Midland College Physical Plant– expanding to meet the needs of the Permian Basin for 50 years

Midland College Physical Plant– expanding to meet the needs of the Permian Basin for 50 yearsDecember 12, 2022

The image to use for this article. Listing image managed through RSS tab. Students walking on MC campus near TC Building.

In December 1972, Midland voters approved the establishment of the Midland Junior College District; however, it would be several years before a physical college campus would be built.  During the early years, college faculty conducted classes at various locations in Midland, including Lee High School (now Legacy High School) and Museum of the Southwest.  In March 1973, the Midland College Board of Trustees approved the purchase of 114.87 acres of land for $114,870 located on Garfield Street, just north of Wadley Avenue.  This vacant property consisted of sand and a few mesquite trees.  It is now the sprawling, beautiful Midland College main campus.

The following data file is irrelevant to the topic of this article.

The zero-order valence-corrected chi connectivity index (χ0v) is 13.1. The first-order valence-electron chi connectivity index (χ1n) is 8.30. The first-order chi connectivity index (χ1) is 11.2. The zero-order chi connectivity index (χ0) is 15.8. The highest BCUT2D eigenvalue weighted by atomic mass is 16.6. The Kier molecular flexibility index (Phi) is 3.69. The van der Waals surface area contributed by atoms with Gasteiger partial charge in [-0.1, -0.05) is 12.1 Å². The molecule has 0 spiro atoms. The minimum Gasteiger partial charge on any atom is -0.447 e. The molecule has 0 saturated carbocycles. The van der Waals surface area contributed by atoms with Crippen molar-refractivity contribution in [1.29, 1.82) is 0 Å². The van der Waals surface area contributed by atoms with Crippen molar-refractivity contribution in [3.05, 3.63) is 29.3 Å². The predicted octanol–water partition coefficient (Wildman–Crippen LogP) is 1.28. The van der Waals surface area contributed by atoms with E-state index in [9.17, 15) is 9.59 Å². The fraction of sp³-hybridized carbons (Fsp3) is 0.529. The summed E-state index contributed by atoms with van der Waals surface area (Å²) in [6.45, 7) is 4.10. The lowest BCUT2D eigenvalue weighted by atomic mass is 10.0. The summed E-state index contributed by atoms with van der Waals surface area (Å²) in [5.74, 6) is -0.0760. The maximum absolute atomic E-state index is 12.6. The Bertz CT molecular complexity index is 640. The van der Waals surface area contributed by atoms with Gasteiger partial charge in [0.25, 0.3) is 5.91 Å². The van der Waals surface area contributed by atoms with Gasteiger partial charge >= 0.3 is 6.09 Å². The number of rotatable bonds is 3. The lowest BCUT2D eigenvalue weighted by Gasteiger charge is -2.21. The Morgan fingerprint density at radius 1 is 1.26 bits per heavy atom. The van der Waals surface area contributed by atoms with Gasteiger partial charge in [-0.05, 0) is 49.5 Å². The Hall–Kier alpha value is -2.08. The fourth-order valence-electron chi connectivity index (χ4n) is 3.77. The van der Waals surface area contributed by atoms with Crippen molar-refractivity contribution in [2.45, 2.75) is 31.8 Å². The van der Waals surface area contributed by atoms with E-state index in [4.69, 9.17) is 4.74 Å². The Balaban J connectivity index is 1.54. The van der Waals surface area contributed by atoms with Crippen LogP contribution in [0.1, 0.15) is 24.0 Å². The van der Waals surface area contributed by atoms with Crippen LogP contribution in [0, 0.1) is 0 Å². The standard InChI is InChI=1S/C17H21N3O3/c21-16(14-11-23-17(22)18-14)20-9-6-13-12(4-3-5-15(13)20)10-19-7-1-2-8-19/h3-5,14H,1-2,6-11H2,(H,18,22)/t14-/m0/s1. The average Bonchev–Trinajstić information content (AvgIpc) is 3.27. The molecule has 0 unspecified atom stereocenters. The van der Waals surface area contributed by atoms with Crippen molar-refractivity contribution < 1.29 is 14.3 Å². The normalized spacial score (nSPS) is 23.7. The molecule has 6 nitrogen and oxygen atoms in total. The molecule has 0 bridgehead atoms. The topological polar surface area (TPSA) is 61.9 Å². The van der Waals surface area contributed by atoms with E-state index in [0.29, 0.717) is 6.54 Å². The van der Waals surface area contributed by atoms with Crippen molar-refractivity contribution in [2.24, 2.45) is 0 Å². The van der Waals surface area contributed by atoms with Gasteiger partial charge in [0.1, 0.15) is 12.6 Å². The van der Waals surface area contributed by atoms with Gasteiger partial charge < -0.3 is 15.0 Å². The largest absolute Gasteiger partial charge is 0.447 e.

In the Beginning

The first five buildings on campus—an administration building, a science building, a technology training building, a maintenance facility and the Learning Resource Center (library)—opened in 1975.  In addition to those buildings, the Hodge Carillon Tower also stands as a symbol from the very first days of the Midland College campus and continues to be a Midland landmark.  On October 2, 1975, Texas Governor Dolph Briscoe was the main speaker at dedication ceremonies held outdoors in front of the Learning Resource Center.  Between 1975 and 1981, Midland College dedicated other campus buildings including a physical education building, student center and a fine arts building.

In September 1978, a crowd of thousands gathered at the Al G. Langford Chaparral “Chap” Center’s inaugural event, a live concert featuring The Captain and Tennille.  Never before in Midland had there been an adequate facility to accommodate such a production.  Located in the southeast section of campus, it has approximately 73,000 square feet of floor space and is home to the Midland College basketball and volleyball programs.  Chap Center also hosts high school basketball games and tournaments, and the community uses Chap Center for various fundraising events, banquets and other activities.  Midland College also holds its Davidson Distinguished Lecture Series and Phyllis and Bob Cowan Performing Arts Series events at the facility.